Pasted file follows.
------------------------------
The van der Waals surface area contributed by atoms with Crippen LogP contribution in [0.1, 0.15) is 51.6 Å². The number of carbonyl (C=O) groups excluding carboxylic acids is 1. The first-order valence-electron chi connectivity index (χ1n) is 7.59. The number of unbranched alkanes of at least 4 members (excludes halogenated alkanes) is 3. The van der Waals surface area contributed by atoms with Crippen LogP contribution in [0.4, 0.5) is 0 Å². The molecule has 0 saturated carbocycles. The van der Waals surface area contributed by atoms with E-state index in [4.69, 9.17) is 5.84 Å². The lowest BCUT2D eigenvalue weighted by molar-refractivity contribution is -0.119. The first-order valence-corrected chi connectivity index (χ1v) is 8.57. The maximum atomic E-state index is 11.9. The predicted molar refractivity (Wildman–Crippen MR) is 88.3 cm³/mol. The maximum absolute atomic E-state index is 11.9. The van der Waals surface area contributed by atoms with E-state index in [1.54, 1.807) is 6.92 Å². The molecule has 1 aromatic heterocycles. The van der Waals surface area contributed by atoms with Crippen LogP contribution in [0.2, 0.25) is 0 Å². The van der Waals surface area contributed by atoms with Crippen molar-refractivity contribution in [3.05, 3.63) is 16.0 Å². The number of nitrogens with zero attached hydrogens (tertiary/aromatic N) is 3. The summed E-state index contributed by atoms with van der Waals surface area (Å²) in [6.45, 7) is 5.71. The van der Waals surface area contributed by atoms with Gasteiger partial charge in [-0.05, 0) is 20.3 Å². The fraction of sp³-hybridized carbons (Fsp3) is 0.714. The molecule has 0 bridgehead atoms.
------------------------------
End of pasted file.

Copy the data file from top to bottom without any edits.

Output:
The van der Waals surface area contributed by atoms with Crippen LogP contribution in [0.1, 0.15) is 51.6 Å². The number of carbonyl (C=O) groups excluding carboxylic acids is 1. The first-order valence-electron chi connectivity index (χ1n) is 7.59. The number of unbranched alkanes of at least 4 members (excludes halogenated alkanes) is 3. The van der Waals surface area contributed by atoms with Crippen LogP contribution in [0.4, 0.5) is 0 Å². The molecule has 0 saturated carbocycles. The van der Waals surface area contributed by atoms with E-state index in [4.69, 9.17) is 5.84 Å². The lowest BCUT2D eigenvalue weighted by molar-refractivity contribution is -0.119. The first-order valence-corrected chi connectivity index (χ1v) is 8.57. The maximum atomic E-state index is 11.9. The predicted molar refractivity (Wildman–Crippen MR) is 88.3 cm³/mol. The maximum absolute atomic E-state index is 11.9. The van der Waals surface area contributed by atoms with E-state index in [1.54, 1.807) is 6.92 Å². The molecule has 1 aromatic heterocycles. The van der Waals surface area contributed by atoms with Crippen LogP contribution in [0.2, 0.25) is 0 Å². The van der Waals surface area contributed by atoms with Crippen molar-refractivity contribution in [3.05, 3.63) is 16.0 Å². The number of nitrogens with zero attached hydrogens (tertiary/aromatic N) is 3. The summed E-state index contributed by atoms with van der Waals surface area (Å²) in [6.45, 7) is 5.71. The van der Waals surface area contributed by atoms with Gasteiger partial charge in [-0.05, 0) is 20.3 Å². The fraction of sp³-hybridized carbons (Fsp3) is 0.714. The molecule has 0 bridgehead atoms.